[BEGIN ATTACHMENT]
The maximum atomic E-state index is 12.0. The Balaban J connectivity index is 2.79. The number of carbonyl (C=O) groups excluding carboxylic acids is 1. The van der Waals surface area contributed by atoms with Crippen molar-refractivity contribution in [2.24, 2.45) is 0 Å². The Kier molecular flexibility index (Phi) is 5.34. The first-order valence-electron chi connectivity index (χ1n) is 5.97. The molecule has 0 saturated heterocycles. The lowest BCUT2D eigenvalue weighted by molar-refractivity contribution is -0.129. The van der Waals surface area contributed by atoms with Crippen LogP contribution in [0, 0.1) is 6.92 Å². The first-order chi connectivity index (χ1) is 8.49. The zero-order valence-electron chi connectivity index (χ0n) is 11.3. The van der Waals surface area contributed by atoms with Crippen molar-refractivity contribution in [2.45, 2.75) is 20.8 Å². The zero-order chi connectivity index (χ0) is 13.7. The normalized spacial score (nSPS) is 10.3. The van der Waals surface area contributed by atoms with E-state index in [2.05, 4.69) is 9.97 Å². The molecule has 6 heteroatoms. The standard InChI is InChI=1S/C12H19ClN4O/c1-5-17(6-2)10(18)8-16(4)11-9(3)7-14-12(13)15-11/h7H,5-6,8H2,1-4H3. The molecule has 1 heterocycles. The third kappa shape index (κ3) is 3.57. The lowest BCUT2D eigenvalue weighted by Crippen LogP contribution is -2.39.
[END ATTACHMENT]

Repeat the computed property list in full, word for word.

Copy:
The maximum atomic E-state index is 12.0. The Balaban J connectivity index is 2.79. The number of carbonyl (C=O) groups excluding carboxylic acids is 1. The van der Waals surface area contributed by atoms with Crippen molar-refractivity contribution in [2.24, 2.45) is 0 Å². The Kier molecular flexibility index (Phi) is 5.34. The first-order valence-electron chi connectivity index (χ1n) is 5.97. The molecule has 0 saturated heterocycles. The lowest BCUT2D eigenvalue weighted by molar-refractivity contribution is -0.129. The van der Waals surface area contributed by atoms with Crippen LogP contribution in [0, 0.1) is 6.92 Å². The first-order chi connectivity index (χ1) is 8.49. The zero-order valence-electron chi connectivity index (χ0n) is 11.3. The van der Waals surface area contributed by atoms with Crippen molar-refractivity contribution in [2.45, 2.75) is 20.8 Å². The zero-order chi connectivity index (χ0) is 13.7. The normalized spacial score (nSPS) is 10.3. The van der Waals surface area contributed by atoms with E-state index in [2.05, 4.69) is 9.97 Å². The molecule has 6 heteroatoms. The standard InChI is InChI=1S/C12H19ClN4O/c1-5-17(6-2)10(18)8-16(4)11-9(3)7-14-12(13)15-11/h7H,5-6,8H2,1-4H3. The molecule has 1 heterocycles. The third kappa shape index (κ3) is 3.57. The lowest BCUT2D eigenvalue weighted by Crippen LogP contribution is -2.39.